Ian Paul has commented on the thoughts of David Walker, Bishop of Manchester, about the distinctive needs of occasional church attenders (i.e. those who might attend an annual carol service, but not much else).
In addition to some sensible, if unremarkable, suggestions (stick to traditional words of carols, mention other events coming up in your calendar, and so on) David Walker offers the following advice:-
Ian Paul rightly asks, Why? Why is it really not a good idea to preach a sermon at a carol service? You have a group of people, open to Christian things, and with a background of probably having attended church in the past, but it’s not a good idea to preach?
The suggestion, says Ian Paul:-
(a) is not very Anglican. According to the ordinal and the 39 articles the ordained ministry of one of word as well as sacrament; of preaching as well as mystery, of explanation as well as experience. An Anglican service without preaching is seriously incomplete.
(b) is not very ‘Christmassy’. The Christmas story is full of announcement and proclamation. ‘Gabriel to Zechariah, Elizabeth and Mary, the dreams of Joseph, the angels appearing to shepherds, the Magi to Herod—how odd it would be to have no proclamation regarding a story of successive proclamations.’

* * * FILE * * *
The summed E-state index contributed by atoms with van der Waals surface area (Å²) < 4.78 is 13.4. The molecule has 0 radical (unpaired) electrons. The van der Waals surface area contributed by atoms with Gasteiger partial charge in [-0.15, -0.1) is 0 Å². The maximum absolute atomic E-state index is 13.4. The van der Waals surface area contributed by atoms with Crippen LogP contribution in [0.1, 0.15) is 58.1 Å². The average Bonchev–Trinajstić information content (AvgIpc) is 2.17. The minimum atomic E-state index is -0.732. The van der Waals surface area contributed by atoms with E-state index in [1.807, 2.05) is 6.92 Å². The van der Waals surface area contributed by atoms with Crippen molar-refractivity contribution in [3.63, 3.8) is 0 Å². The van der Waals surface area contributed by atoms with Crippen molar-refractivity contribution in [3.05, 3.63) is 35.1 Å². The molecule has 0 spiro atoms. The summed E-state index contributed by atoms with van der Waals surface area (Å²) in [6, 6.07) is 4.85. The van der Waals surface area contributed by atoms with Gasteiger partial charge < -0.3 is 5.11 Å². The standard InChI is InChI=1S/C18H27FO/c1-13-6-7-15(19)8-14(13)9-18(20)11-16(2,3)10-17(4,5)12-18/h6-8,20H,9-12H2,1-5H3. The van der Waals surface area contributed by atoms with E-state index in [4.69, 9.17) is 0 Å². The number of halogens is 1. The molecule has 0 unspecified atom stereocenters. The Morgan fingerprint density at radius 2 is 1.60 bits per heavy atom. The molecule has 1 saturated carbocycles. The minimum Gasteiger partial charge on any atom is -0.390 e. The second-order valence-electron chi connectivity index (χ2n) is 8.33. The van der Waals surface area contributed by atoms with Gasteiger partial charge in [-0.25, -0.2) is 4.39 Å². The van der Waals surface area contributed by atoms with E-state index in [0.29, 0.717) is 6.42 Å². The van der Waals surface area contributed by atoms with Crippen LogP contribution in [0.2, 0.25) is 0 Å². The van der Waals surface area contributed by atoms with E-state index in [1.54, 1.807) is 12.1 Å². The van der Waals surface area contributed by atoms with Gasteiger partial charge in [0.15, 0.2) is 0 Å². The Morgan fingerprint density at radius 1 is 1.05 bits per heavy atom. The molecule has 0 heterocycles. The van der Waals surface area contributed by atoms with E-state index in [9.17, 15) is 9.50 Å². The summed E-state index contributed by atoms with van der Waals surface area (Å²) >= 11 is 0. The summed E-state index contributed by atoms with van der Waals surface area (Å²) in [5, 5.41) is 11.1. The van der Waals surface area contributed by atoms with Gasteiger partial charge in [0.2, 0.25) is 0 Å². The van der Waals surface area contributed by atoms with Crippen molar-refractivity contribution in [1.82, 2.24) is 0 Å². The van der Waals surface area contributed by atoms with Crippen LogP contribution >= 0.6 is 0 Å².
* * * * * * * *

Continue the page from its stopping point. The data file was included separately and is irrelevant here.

As even an atheist has written:-
How is an occasional visitor supposed to ponder the story if there is to be no proclamation or explanation of it?
When David Walker thinks of ‘preaching’ he conjures up images of street evangelists haranguing passers-by. We might agree that that sort of preaching might not fit in well in a carol service. (But even that might be better than the insipid offerings of some ordained clergy…but I’ll stop that sentence right there). But for a much more positive example, Ian Paul points to a recent episode of the One Show, in which the final segment was of carol singing from All Soul’s Langham Place. The Rector, Hugh Palmer, was offered the slightest of opportunities to proclaim Jesus, but he took his opportunity wonderfully well:-
Matt: And that’s at the heart of the Christmas message that you would like to give…?
HP: Well, we often talk about charity beginning at home. But I think that charity begins with God, the good God, who is highlighted at Christmas. He looks and doesn’t just see children in need, but a world with all kinds of needs, and gives extravagantly, and not with a cheque, but gives himself, Jesus, and that’s the heartbeat of Christian giving. We don’t give so that God will give to us. We give, we love, because he first loved us—and that’s Christmas.
Matt: Well, thank you for that message…
Ian Paul concludes:-
But whatever else you do—preach!